( Courtesy Church Brothers Farms )

Mostly favorable growing conditions for leaf and lettuce items have helped produce some good-quality crops from California this summer, grower-shippers say.

As has been the case since the start of the COVID-19 pandemic, retail sales have been relatively strong, while foodservice business has been off but generally seems to be improving.

“The retail spectrum seemed to pretty much boom,” said Mark McBride, salesman for Coastline Family Farms, Salinas, Calif.

“By far, the foodservice sector was hit much harder, with the closing of restaurants,” he said. “We’re still trying to find the new balance between the two sectors of the business.”

Iceberg lettuce, romaine, romaine hearts, green leaf and red leaf lettuce, broccoli, cauliflower and green onions are the company’s core items.

As usual, Coastline Family Farms has made some “seasonal corrections” in planted acreage to allow for homegrown deals throughout the U.S., he said.

Weather patterns in the Salinas Valley growing region have normalized since June, when the area experienced “moderate quality issues” as a result of prolonged heat and some erratic weather, said Nicole Zapata, marketing director for Misionero Vegetables, Gonzalez, Calif.

“Our goal is to watch products closely on a daily basis to ensure the highest quality available is being shipped to our customers,” Zapata said.

Misionero’s Earth Greens Organics and Garden Life lines include leafy greens and lettuce items and have field pack and ready-to-eat options available, she said.

“Consumers are wanting more out of their greens and are looking to combine them with other ingredients in ways that make the greens the center of the meal, (like) wraps, bun-less burgers and macro bowls,” she said.

Pockets of late rain followed by some warm spurts brought on some crops for Salinas-based The Nunes Co. Inc., said sales manager Johnny Amaral.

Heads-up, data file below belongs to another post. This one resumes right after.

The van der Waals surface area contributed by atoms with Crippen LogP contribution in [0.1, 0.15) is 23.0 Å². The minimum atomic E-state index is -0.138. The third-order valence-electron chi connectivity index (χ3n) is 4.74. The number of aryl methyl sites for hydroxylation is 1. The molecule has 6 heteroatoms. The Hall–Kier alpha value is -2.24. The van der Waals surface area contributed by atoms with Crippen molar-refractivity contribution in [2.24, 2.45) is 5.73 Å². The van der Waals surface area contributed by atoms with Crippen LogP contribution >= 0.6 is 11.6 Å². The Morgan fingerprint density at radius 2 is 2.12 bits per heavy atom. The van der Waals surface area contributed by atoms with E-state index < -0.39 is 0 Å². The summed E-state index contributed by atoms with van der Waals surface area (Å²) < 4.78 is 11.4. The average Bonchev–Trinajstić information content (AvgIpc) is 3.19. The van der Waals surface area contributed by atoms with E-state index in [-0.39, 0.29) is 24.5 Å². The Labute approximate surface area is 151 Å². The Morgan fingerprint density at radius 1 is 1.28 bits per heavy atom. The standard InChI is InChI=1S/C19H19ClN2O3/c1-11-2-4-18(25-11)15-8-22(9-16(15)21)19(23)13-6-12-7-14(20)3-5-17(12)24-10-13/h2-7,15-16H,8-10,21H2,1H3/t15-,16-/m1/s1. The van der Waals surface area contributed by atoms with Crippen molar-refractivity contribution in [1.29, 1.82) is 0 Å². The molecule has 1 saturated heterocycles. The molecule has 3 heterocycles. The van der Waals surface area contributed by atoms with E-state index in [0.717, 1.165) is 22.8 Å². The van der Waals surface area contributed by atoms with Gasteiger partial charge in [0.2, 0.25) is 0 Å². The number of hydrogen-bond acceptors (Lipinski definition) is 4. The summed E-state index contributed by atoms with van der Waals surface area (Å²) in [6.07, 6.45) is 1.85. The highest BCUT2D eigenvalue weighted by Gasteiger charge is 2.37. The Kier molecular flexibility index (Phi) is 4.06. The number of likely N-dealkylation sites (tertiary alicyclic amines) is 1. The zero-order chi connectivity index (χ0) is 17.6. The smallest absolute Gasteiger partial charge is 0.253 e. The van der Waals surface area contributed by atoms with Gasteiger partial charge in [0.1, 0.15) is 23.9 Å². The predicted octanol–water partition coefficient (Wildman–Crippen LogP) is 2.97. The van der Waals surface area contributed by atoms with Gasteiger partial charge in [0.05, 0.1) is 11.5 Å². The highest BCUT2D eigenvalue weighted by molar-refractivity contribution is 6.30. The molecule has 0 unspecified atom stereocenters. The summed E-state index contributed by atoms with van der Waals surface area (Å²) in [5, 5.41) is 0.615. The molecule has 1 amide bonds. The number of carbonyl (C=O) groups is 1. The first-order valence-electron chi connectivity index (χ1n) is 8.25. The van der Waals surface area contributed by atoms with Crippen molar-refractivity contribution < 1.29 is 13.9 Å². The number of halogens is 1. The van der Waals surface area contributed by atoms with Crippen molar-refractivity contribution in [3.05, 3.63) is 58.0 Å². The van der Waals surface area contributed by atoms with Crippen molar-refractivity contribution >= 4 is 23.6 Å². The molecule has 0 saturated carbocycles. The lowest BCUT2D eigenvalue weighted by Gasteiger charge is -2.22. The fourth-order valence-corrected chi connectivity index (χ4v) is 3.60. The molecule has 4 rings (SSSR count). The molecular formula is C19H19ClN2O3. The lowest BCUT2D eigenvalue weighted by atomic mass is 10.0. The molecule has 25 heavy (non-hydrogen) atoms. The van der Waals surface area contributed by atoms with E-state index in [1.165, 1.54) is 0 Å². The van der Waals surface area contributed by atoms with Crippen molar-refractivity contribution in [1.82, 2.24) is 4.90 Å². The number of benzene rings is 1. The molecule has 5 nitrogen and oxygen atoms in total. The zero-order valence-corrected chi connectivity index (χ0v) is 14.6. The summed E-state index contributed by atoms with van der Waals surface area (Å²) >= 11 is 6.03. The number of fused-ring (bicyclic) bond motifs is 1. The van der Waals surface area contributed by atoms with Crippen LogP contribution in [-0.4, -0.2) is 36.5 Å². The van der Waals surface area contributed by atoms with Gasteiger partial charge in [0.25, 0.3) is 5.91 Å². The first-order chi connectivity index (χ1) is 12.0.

“We’re on track and the crop looks good,” he said in early July. “We had a pretty mild spring.”

Markets were good on iceberg lettuce, broccoli, cauliflower, romaine and romaine hearts, he said.

The celery market was tight, but he said the start of homegrown deals will put some pressure on celery f.o.b.s.

Homegrown programs will put more pressure on various markets each week, he said.

So far, the year has been “very good” in terms of growing conditions and overall crop quality for Salinas-based Church Brothers Farms, said Rick Russo, senior vice president of sales and marketing.

“INSV (impatiens necrotic spot virus) continues to be an issue for us, up and down the valley,” he said. “Other than that, we are about normal.”

Volume will “remain steady across the board,” he added.

The company’s leafy product line has been growing exponentially with a variety of unique products, he said.

“Most of these commodities have been staples for years, and we have seen continued growth in our Tender Leaf program, which has flourished and evolved for over 17 years.”

The Tender Leaf program includes specialty items such as the new Tuscan Tender Leaves mix, Ready Leaf, Tuscan Baby Romaine — a hybrid leaf that makes for a creative, healthy serving vehicle — and romaine wraps, Russo said.

Church Brothers’ major leafy green/lettuce items are iceberg, romaine, green leaf, and butter lettuce.

Charlotte, N.C.-based Dole Food Co. markets 11 Dole-branded leafy green/lettuce products, including arugula, butter lettuce, chard, endive, green leaf lettuce, iceberg lettuce, kale, radicchio, romaine and spinach, said Bil Goldfield, director of corporate communications.

The company also offers 66 packaged salad varieties including its popular Chopped!, Slawesome! and Premium salad kit lines, salad mixes and slaws. 

The company’s growers experienced virtually no pest or disease problems this season, Goldfield said, adding that growing conditions were “mostly normal.”

“All Dole leafy green and lettuce crops would appear to be strong across all product lines including blends, slaws, Classic Kits, Premium kits, Chopped! Kits, Slawesome! Kits and commodity vegetables,” he said. 

Yields are expected to be consistent with previous years. 

 

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